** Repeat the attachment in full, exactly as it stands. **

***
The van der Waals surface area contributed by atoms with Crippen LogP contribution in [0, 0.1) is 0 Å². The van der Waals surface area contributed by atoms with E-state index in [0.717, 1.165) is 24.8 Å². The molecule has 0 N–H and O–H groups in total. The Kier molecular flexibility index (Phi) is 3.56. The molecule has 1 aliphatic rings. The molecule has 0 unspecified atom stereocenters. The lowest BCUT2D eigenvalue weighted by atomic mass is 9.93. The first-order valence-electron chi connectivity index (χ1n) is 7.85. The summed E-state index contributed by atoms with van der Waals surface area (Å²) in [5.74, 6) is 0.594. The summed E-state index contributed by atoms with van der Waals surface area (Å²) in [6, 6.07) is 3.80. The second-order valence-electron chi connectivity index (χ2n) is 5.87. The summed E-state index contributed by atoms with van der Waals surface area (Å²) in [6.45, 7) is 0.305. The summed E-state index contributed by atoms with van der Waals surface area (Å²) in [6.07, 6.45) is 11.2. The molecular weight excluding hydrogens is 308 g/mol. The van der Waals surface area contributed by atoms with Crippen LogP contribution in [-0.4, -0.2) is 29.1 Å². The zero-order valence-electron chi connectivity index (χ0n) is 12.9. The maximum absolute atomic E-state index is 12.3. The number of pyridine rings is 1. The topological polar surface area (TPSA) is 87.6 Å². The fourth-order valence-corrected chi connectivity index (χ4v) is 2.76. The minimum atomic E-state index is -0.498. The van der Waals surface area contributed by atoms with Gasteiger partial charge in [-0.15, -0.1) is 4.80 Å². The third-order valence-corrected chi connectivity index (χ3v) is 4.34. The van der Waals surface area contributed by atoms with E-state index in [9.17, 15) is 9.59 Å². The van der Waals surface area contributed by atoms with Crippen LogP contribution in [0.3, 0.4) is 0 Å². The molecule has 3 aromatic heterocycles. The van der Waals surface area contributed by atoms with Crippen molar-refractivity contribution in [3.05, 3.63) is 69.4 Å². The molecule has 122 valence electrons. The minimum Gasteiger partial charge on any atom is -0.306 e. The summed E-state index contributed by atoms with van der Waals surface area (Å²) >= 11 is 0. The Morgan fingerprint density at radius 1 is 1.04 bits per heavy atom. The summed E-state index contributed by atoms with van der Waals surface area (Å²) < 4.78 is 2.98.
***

The van der Waals surface area contributed by atoms with Crippen LogP contribution in [0, 0.1) is 0 Å². The van der Waals surface area contributed by atoms with E-state index in [0.717, 1.165) is 24.8 Å². The molecule has 0 N–H and O–H groups in total. The Kier molecular flexibility index (Phi) is 3.56. The molecule has 1 aliphatic rings. The molecule has 0 unspecified atom stereocenters. The lowest BCUT2D eigenvalue weighted by atomic mass is 9.93. The first-order valence-electron chi connectivity index (χ1n) is 7.85. The summed E-state index contributed by atoms with van der Waals surface area (Å²) in [5.74, 6) is 0.594. The summed E-state index contributed by atoms with van der Waals surface area (Å²) in [6, 6.07) is 3.80. The second-order valence-electron chi connectivity index (χ2n) is 5.87. The summed E-state index contributed by atoms with van der Waals surface area (Å²) in [6.45, 7) is 0.305. The summed E-state index contributed by atoms with van der Waals surface area (Å²) in [6.07, 6.45) is 11.2. The molecular weight excluding hydrogens is 308 g/mol. The van der Waals surface area contributed by atoms with Crippen LogP contribution in [-0.4, -0.2) is 29.1 Å². The zero-order valence-electron chi connectivity index (χ0n) is 12.9. The maximum absolute atomic E-state index is 12.3. The number of pyridine rings is 1. The topological polar surface area (TPSA) is 87.6 Å². The fourth-order valence-corrected chi connectivity index (χ4v) is 2.76. The minimum atomic E-state index is -0.498. The van der Waals surface area contributed by atoms with Gasteiger partial charge in [-0.15, -0.1) is 4.80 Å². The third-order valence-corrected chi connectivity index (χ3v) is 4.34. The van der Waals surface area contributed by atoms with E-state index in [9.17, 15) is 9.59 Å². The van der Waals surface area contributed by atoms with Crippen LogP contribution in [0.3, 0.4) is 0 Å². The molecule has 3 aromatic heterocycles. The van der Waals surface area contributed by atoms with Crippen molar-refractivity contribution in [3.05, 3.63) is 69.4 Å². The molecule has 122 valence electrons. The minimum Gasteiger partial charge on any atom is -0.306 e. The summed E-state index contributed by atoms with van der Waals surface area (Å²) >= 11 is 0. The Morgan fingerprint density at radius 1 is 1.04 bits per heavy atom. The summed E-state index contributed by atoms with van der Waals surface area (Å²) < 4.78 is 2.98.